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The hope that the new charter will be crafted by the people is diminishing due to the latest excuse that the Charter Drafting Committee (CDC) cannot be fully elected, as it may not adequately represent all professions and groups.
This excuse from the Pheu Thai-led government does not make sense.
They argue that there is no guarantee that a fully elected CDC will represent every profession and every individual, such as the LGBT group and indigenous people. But what guarantee do they have that a partially elected one would?
I say “partially” because I hope they will not decide to opt for a fully appointed one, as was the case with the previous committee appointed by the junta.
Regardless of whether it’s partially or fully appointed, the question remains the same: Who will select the new members of the CDC? If they believe that a fully-elected CDC will not represent all professions and groups, why not present multiple candidates for each profession and group that should be represented and let the people decide who should be the representatives of these groups?
The referendum design committee, with more than 30 members, already shows that they cannot represent everyone, as half of them are politicians, and most are from the Pheu Thai Party.
Even more concerning, there are no representatives from the main opposition Move Forward Party, the press, the LGBT group, the indigenous people, or the pro-democracy activists who have been advocating for the rewriting.
Moreover, there is no representation from the civil groups under the ConForAll banner, which managed to gather more than 200,000 signatures calling for the CDC to be fully elected.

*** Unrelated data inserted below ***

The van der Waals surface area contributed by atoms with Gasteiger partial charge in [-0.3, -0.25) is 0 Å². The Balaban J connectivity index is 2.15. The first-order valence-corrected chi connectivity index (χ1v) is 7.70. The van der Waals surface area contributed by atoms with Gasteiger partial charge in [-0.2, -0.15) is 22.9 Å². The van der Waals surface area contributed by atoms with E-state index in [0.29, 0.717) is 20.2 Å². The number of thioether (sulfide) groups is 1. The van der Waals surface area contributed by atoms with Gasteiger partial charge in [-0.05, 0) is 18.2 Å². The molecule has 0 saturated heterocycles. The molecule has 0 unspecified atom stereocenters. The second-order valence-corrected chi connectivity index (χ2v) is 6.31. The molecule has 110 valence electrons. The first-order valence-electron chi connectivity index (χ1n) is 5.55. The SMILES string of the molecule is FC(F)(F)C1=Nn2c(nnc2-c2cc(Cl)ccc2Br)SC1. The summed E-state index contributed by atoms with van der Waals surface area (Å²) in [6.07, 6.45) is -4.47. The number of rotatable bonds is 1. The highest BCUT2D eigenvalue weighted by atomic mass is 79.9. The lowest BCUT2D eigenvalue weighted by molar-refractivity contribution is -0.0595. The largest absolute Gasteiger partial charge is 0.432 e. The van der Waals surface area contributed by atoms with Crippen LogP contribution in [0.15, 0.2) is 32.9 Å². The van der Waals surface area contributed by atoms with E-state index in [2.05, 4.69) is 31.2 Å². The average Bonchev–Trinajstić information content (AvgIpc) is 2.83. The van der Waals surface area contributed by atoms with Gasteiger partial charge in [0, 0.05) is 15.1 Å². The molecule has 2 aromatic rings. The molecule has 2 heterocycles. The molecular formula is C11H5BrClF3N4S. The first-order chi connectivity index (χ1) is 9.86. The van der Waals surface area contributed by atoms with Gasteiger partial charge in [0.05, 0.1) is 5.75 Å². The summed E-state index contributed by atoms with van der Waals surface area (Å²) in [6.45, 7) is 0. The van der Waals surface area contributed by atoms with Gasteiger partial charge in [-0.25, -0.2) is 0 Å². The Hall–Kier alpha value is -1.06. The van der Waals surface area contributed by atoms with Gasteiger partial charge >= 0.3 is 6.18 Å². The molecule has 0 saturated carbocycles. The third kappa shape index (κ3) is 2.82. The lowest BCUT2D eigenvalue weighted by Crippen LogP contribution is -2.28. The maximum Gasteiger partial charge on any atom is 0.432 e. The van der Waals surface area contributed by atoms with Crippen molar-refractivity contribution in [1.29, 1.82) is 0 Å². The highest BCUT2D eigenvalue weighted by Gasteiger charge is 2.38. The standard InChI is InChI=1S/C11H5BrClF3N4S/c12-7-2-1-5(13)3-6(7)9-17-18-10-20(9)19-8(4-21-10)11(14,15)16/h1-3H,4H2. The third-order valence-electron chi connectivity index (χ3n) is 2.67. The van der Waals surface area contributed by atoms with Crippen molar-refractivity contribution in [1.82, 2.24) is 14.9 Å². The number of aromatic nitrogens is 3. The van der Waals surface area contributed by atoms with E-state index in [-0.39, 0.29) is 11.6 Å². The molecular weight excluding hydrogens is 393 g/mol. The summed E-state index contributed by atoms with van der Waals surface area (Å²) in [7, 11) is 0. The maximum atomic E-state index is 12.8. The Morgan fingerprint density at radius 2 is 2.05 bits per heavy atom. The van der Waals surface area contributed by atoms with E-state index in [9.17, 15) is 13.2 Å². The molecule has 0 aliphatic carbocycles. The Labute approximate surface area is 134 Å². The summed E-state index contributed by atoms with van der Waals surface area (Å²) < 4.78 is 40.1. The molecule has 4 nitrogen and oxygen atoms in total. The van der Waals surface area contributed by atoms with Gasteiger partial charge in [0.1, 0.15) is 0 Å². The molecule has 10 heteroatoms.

Apart from that, the ruling coalition also eliminated the possibility of parliament’s involvement in the rewriting by dropping the petition to push for referendums on the rewriting yesterday, citing that the government is already handling it.
Yes, you are already handling it, but why should it take four years to do so? If the Move Forward Party claims they can do it in 100 days, why not seek their input on how to expedite the process?
Another excuse for dropping the petition was that they fear the senators will reject it. But why not allow the senators to vote on it instead of the government dropping it themselves? What harm would there be in demonstrating once again that these junta-appointed senators are obstructing democratic progress?
What we are seeing so far from the government on this rewriting issue is an attempt to prolong the process as much as possible because the junta-backed parties, the military, and senators do not want it to be rewritten.
If the entire charter is rewritten, the amnesty for the previous coup makers will be nullified, the orders from the National Council for Peace and Order will be abolished, and the junta’s 20-year national strategy will be discarded, which is a positive outcome. However, they are not willing to allow that to easily happen.
The Pheu Thai Party is forced to play this charade because they have no choice, having come into power by cooperating with the junta-backed parties and the senators.
Considering all these factors, the likelihood of the junta-drafted charter being rewritten in the near future is steadily diminishing. However, the people cannot afford to lose hope. The Pheu Thai Party must be persistently encouraged to uphold its commitment, as it cannot sustain this charade indefinitely, and sooner or later, it will exhaust its excuses.